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Sandwick Beck
runs into:-    Ullswater

locality:-   Sandwick
civil parish:-   Martindale (formerly Westmorland)
county:-   Cumbria
locality type:-   river
1Km square:-   NY4219
10Km square:-   NY41

BZZ45.jpg (taken 27.2.2014)  

evidence:-   old map:- OS County Series (Wmd 12 4) 
placename:-  Sandwick Beck
source data:-   Maps, County Series maps of Great Britain, scales 6 and 25 inches to 1 mile, published by the Ordnance Survey, Southampton, Hampshire, from about 1863 to 1948.

evidence:-   old map:- Bowen and Kitchin 1760
source data:-   Map, hand coloured engraving, A New Map of the Counties of Cumberland and Westmoreland Divided into their Respective Wards, scale about 4 miles to 1 inch, by Emanuel Bowen and Thomas Kitchin et al, published by T Bowles, Robert Sayer, and John Bowles, London, 1760.
wiggly line, into Ullswater 
item:-  Armitt Library : 2008.14.10
Image © see bottom of page

evidence:-   old text:- Clarke 1787
item:-  fish, Sandwick Beck
source data:-   Guide book, A Survey of the Lakes of Cumberland, Westmorland, and Lancashire, written and published by James Clarke, Penrith, Cumberland, and in London etc, 1787; published 1787-93.
image CL13P028, button  goto source
Page 28:-  "... The rivulet here alluded to is Sandwich Beck, and the story is as follows:"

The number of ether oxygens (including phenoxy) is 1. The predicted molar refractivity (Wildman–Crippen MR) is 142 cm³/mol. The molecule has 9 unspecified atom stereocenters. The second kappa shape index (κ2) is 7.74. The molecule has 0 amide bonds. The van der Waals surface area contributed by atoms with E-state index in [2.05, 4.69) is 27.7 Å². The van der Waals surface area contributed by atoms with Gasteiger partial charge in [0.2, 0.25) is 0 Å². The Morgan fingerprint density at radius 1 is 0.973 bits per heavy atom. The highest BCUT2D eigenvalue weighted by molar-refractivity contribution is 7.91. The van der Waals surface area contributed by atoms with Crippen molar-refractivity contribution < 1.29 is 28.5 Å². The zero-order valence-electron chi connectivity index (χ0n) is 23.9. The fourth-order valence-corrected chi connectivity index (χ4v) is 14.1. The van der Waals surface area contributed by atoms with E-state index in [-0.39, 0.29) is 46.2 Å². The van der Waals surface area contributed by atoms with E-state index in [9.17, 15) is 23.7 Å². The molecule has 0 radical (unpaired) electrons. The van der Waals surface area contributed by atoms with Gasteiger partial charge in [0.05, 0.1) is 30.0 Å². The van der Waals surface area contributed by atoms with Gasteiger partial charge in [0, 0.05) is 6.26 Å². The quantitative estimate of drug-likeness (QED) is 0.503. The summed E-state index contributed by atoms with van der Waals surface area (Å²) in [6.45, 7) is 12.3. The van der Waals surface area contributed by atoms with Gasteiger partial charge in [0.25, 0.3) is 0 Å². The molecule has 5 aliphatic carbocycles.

"One Thomas Clarke of How-Town, in his youth, (when he was apprentice to a weaver,) got leave to go, in company with another young man, to Patterdale Fair: in their road they amused themselves with fishing; when observing that it was spawning-time, (as Patterdale Fair is held the first Monday after Old Michaelmas,) they took it into their heads to try if they could supply Sandwich Beck, above the Force or Fall, with fish, there being none there at that time. Accordingly they carried six fish, three males and as many females, in a pail of water to the place proposed, and put them in the spot they thought likeliest for their preservation."
"Next year they visited the brook, when they saw some of the original stock, and many more of a smaller size, from three to four inches long. In about four years anglers resorted to the place, and caught numbers of fine fish, about half a pound weight. The brook has since been much frequented, and continues to this day well supplied: but it is remarkable, though many years have now elapsed since fish were caught there, none have ever been taken exceeding half a pound."

NY42371965 bridge, Sandwick (Martindale)
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